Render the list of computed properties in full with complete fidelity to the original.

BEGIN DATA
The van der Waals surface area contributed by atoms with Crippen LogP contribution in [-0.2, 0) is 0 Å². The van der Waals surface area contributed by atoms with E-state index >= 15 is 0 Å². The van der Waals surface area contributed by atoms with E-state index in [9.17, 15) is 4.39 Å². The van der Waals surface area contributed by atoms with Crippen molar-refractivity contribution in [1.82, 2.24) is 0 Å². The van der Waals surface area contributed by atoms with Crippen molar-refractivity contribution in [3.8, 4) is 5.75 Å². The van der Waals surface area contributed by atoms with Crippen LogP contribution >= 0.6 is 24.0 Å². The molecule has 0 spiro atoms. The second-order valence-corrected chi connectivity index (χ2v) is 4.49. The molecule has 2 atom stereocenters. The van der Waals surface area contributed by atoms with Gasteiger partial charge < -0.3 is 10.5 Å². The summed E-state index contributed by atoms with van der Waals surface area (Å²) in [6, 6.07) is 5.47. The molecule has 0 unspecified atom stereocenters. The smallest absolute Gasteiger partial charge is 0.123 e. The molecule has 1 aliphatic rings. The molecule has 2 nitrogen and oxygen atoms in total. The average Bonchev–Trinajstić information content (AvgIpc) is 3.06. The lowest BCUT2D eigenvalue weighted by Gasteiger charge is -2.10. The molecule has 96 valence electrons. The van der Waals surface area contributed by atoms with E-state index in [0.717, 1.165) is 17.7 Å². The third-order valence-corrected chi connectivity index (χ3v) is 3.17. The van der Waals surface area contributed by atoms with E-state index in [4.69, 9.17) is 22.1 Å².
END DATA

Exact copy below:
The van der Waals surface area contributed by atoms with Crippen LogP contribution in [-0.2, 0) is 0 Å². The van der Waals surface area contributed by atoms with E-state index >= 15 is 0 Å². The van der Waals surface area contributed by atoms with E-state index in [9.17, 15) is 4.39 Å². The van der Waals surface area contributed by atoms with Crippen molar-refractivity contribution in [1.82, 2.24) is 0 Å². The van der Waals surface area contributed by atoms with Crippen molar-refractivity contribution in [3.8, 4) is 5.75 Å². The van der Waals surface area contributed by atoms with Crippen LogP contribution >= 0.6 is 24.0 Å². The molecule has 0 spiro atoms. The second-order valence-corrected chi connectivity index (χ2v) is 4.49. The molecule has 2 atom stereocenters. The van der Waals surface area contributed by atoms with Gasteiger partial charge < -0.3 is 10.5 Å². The summed E-state index contributed by atoms with van der Waals surface area (Å²) in [6, 6.07) is 5.47. The molecule has 0 unspecified atom stereocenters. The smallest absolute Gasteiger partial charge is 0.123 e. The molecule has 1 aliphatic rings. The molecule has 2 nitrogen and oxygen atoms in total. The average Bonchev–Trinajstić information content (AvgIpc) is 3.06. The lowest BCUT2D eigenvalue weighted by Gasteiger charge is -2.10. The molecule has 96 valence electrons. The van der Waals surface area contributed by atoms with E-state index in [0.717, 1.165) is 17.7 Å². The third-order valence-corrected chi connectivity index (χ3v) is 3.17. The van der Waals surface area contributed by atoms with E-state index in [4.69, 9.17) is 22.1 Å².